Invoice Factoring for SMEs
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Being able to maintain positive working capital has always been a clear sign that your business’ finances are healthy and able to carry your day-to-day operating expenses. However, nothing in business is truly certain, highlighting the need for constant vigilance. Yet sometimes, you may run into issues which could undermine your business’ financial security and ability to keep on top of your working capital expenses. Rather let the situation escalate, you could gain access to your account receivables by taking a look at what Invoice Factoring has to offer. So if you’re currently experiencing negative working capital, or expect to do so in the near future, here’s what you need to know about Invoice Factoring.
What is Invoice Factoring?
Invoice Factoring is a popular finance solution widely used in a range of UK sectors and industries for its ability to help business owners manage their working capital expenses. However, this product can also be used to support other issues affecting your business as well, including cash flow, tax demands, equipment repairs, unexpected payment requests, inventory supplies or even emergencies. If you’re able to trade goods and services on credit with other businesses that are considered creditworthy (after performing the necessary checks) you could gain access to the money that you’re owed sooner by applying for an Invoice Factoring arrangement.
Need help managing your working capital expenses? Or are you looking to raise for any other aspects of your business? Apply for Invoice Factoring or learn more about how your business could benefit.
How does Invoice Factoring work?
Invoice Factoring works directly with your business-to-business (B2B) invoices. If you possess an annual turn over of no less than £25,000, you could release up to 90% of the capital held within each of your unpaid invoices worth at least £5,000, allowing you to support your working capital expenses and/or any other aspects of your business that need funding. Yet once an agreement has been established, and the funds dispensed in your account, it is then your job to pursue the debtor for the funds that they owe your business. However, if you don’t wish to do this, another useful aspect of Invoice Factoring is that you have the option of allowing the debtor to pursue them on your behalf, saving you time. And when the debt to your business has been resolved, the lender will then release a balance to your business, consisting of the remaining amount the invoice (e.g. the remaining 10%), minus their costs and fees.
How do I apply for Invoice Factoring?
If you’re having issues staying on top of your working capital expenses due to late or delayed payment terms, or need to support other aspects of your business such as cash flow, applying for Invoice Factoring could see an agreement put in place in as little as 48 hours with the funds arriving soon after. But, as well as being able to trade on credit and having an annual turnover of at least £25,000, what else will lenders be taking into account? To ensure the success of your application, here’s what else you need to be aware of:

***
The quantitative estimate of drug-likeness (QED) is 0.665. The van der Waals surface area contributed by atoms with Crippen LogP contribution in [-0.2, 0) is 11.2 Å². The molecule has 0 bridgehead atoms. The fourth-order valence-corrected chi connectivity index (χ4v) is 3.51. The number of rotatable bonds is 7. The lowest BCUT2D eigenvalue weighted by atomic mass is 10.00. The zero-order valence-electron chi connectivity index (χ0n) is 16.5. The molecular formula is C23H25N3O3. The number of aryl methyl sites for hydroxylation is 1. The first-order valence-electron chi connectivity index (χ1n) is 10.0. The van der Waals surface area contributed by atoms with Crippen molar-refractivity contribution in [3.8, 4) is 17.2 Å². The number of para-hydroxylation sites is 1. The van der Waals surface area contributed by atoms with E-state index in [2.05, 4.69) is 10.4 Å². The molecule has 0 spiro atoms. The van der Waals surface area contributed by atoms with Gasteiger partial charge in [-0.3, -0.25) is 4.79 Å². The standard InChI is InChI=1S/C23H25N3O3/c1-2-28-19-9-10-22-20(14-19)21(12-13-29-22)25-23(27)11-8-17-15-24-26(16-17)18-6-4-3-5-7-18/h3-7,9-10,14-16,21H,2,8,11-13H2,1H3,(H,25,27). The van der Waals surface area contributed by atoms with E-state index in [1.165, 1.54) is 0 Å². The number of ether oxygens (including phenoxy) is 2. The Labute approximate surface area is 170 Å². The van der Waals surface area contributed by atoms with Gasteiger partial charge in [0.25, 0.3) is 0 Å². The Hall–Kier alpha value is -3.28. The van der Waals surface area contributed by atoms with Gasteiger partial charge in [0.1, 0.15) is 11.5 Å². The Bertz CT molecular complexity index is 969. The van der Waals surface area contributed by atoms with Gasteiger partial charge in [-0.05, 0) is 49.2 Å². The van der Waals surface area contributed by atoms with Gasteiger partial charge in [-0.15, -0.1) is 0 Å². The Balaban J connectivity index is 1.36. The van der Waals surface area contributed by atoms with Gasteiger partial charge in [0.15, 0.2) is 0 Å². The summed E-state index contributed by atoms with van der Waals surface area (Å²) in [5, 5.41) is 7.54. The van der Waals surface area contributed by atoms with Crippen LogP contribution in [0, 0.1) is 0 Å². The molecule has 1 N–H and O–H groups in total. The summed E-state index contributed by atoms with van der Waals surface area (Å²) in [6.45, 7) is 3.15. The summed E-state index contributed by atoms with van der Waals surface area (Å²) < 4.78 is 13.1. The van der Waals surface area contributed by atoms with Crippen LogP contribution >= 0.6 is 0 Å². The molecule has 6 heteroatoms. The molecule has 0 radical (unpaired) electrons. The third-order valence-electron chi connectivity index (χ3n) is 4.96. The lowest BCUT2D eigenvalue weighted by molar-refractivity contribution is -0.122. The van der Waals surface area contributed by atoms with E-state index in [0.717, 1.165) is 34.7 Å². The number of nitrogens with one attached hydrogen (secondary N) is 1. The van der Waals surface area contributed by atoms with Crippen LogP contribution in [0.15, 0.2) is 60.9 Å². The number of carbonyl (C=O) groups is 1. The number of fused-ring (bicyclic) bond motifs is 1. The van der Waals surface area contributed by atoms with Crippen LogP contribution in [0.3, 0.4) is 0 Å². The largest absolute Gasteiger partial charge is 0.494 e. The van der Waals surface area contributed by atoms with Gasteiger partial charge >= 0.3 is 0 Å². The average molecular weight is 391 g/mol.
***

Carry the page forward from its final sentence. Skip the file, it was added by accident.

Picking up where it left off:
- Customer Creditworthiness: If your business trades on credit, you should always check the customer’s commercial credit rating before offering your goods and/services - which is what Invoice Factoring lenders will also want to assess. So alongside your own commercial credit report, they’ll request permission to review your customer’s creditworthiness as well, incorporating into their checks anything that could suggest a risk of defaulting. This includes details such as past or outstanding CCJs, bankruptcy records, Accelerated Payment Notices, existing finance agreements, unpaid debts and if they have a history of paying debt on time.
- Security: Invoice Factoring is a form of Secured Asset-Based Lending which uses the concerned B2B invoice as collateral. So if the debtor (your customer) defaults and doesn’t repay what they owe you, your business will be expected to resolve the agreement in their place. However, some Invoice Factoring providers may also offer Bad Debt Protection as standard, safeguarding your business if such an event was to occur.
- Documentation: In addition, you’ll need to provide a number of documents with your application, which should be outlined by the Invoice Factoring provider. As well as proof of identity, you may be asked to present anything from up-to-date business ledgers, account receivables reports, turnover reports, profit and loss statements, cash flow forecasts, and details on your key customers to the actual invoices your financing.
Could your business benefit from Invoice Factoring?
Whether you run a small business or an established company, staying on top of your working capital expenses is a vital responsibility. But if you experience a cashflow shortfall or your operating costs were to increase, maintaining your business’ finances could prove problematic. However, the Alternative Finance Industry offers you a number of ways to support your business and come out on top, including Invoice Factoring. So if you’re business stands to benefit, all you need to do is source an agreement from a lender you can trust, which is where we can help.
At Rangewell, we’re an Access to Finance specialist working with over 300 lenders to offer you a comprehensive overview of more than 23,000 business finance products. Our services are free to use for business owners and their advisors and we’ll also guide you through the application process. So if you’re looking for a way to support your working capital expenses or provide funds for any other aspect of your business, apply for Invoice Factoring today or find out more with Rangewell.